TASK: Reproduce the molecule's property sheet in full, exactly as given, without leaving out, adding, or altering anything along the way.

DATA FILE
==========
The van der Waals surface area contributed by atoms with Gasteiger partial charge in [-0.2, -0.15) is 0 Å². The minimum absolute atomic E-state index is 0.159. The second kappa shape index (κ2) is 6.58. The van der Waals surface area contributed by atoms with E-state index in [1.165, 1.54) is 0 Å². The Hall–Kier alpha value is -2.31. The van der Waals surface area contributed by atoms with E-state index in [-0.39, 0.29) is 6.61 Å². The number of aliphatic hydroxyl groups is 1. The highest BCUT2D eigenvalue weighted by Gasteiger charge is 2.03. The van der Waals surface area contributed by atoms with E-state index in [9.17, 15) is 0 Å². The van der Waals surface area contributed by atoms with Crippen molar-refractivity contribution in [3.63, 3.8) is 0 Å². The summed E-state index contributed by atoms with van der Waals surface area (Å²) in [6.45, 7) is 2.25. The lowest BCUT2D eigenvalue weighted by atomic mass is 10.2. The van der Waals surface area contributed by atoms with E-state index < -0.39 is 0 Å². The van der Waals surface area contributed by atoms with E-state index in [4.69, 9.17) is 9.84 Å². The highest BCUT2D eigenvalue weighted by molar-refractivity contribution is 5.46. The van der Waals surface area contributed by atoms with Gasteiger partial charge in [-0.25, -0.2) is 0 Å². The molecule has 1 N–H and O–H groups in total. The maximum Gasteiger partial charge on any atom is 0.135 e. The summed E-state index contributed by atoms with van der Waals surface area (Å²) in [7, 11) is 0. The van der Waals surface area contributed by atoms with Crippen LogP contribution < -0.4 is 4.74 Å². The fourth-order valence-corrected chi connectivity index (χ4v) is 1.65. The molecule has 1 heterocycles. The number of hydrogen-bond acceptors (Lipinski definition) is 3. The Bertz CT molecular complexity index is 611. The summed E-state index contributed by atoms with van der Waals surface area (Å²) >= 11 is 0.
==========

The van der Waals surface area contributed by atoms with Gasteiger partial charge in [-0.2, -0.15) is 0 Å². The minimum absolute atomic E-state index is 0.159. The second kappa shape index (κ2) is 6.58. The van der Waals surface area contributed by atoms with E-state index in [1.165, 1.54) is 0 Å². The Hall–Kier alpha value is -2.31. The van der Waals surface area contributed by atoms with E-state index in [-0.39, 0.29) is 6.61 Å². The number of aliphatic hydroxyl groups is 1. The highest BCUT2D eigenvalue weighted by Gasteiger charge is 2.03. The van der Waals surface area contributed by atoms with E-state index in [9.17, 15) is 0 Å². The van der Waals surface area contributed by atoms with Crippen molar-refractivity contribution in [3.63, 3.8) is 0 Å². The summed E-state index contributed by atoms with van der Waals surface area (Å²) in [6.45, 7) is 2.25. The lowest BCUT2D eigenvalue weighted by atomic mass is 10.2. The van der Waals surface area contributed by atoms with E-state index < -0.39 is 0 Å². The van der Waals surface area contributed by atoms with E-state index in [4.69, 9.17) is 9.84 Å². The highest BCUT2D eigenvalue weighted by molar-refractivity contribution is 5.46. The van der Waals surface area contributed by atoms with Gasteiger partial charge in [-0.25, -0.2) is 0 Å². The molecule has 1 N–H and O–H groups in total. The maximum Gasteiger partial charge on any atom is 0.135 e. The summed E-state index contributed by atoms with van der Waals surface area (Å²) in [7, 11) is 0. The van der Waals surface area contributed by atoms with Crippen LogP contribution < -0.4 is 4.74 Å². The fourth-order valence-corrected chi connectivity index (χ4v) is 1.65. The molecule has 1 heterocycles. The number of hydrogen-bond acceptors (Lipinski definition) is 3. The Bertz CT molecular complexity index is 611. The summed E-state index contributed by atoms with van der Waals surface area (Å²) >= 11 is 0.